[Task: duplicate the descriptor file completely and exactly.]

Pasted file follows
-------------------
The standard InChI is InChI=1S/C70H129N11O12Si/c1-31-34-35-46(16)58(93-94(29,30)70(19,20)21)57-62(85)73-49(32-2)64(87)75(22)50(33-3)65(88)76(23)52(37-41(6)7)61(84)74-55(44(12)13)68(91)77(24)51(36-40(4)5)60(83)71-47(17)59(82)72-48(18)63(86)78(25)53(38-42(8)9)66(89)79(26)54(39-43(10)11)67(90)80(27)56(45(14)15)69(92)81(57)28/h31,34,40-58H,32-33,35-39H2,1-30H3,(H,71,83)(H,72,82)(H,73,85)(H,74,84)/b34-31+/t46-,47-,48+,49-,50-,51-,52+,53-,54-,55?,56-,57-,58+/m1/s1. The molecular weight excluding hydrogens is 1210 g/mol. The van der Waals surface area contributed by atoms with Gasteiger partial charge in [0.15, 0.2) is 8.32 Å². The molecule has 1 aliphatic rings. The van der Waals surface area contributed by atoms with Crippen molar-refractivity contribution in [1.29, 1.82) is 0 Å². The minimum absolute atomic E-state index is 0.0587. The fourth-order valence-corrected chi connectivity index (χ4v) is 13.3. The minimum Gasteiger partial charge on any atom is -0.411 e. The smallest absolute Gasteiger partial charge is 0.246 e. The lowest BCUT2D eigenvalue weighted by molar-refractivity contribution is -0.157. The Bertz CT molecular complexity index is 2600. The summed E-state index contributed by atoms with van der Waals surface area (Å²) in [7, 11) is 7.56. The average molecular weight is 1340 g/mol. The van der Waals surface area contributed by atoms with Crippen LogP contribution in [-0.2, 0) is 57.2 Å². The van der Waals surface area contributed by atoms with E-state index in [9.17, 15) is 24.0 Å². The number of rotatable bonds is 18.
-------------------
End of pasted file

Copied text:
The standard InChI is InChI=1S/C70H129N11O12Si/c1-31-34-35-46(16)58(93-94(29,30)70(19,20)21)57-62(85)73-49(32-2)64(87)75(22)50(33-3)65(88)76(23)52(37-41(6)7)61(84)74-55(44(12)13)68(91)77(24)51(36-40(4)5)60(83)71-47(17)59(82)72-48(18)63(86)78(25)53(38-42(8)9)66(89)79(26)54(39-43(10)11)67(90)80(27)56(45(14)15)69(92)81(57)28/h31,34,40-58H,32-33,35-39H2,1-30H3,(H,71,83)(H,72,82)(H,73,85)(H,74,84)/b34-31+/t46-,47-,48+,49-,50-,51-,52+,53-,54-,55?,56-,57-,58+/m1/s1. The molecular weight excluding hydrogens is 1210 g/mol. The van der Waals surface area contributed by atoms with Gasteiger partial charge in [0.15, 0.2) is 8.32 Å². The molecule has 1 aliphatic rings. The van der Waals surface area contributed by atoms with Crippen molar-refractivity contribution in [1.29, 1.82) is 0 Å². The minimum absolute atomic E-state index is 0.0587. The fourth-order valence-corrected chi connectivity index (χ4v) is 13.3. The minimum Gasteiger partial charge on any atom is -0.411 e. The smallest absolute Gasteiger partial charge is 0.246 e. The lowest BCUT2D eigenvalue weighted by molar-refractivity contribution is -0.157. The Bertz CT molecular complexity index is 2600. The summed E-state index contributed by atoms with van der Waals surface area (Å²) in [7, 11) is 7.56. The average molecular weight is 1340 g/mol. The van der Waals surface area contributed by atoms with Crippen LogP contribution in [-0.2, 0) is 57.2 Å². The van der Waals surface area contributed by atoms with E-state index in [9.17, 15) is 24.0 Å². The number of rotatable bonds is 18.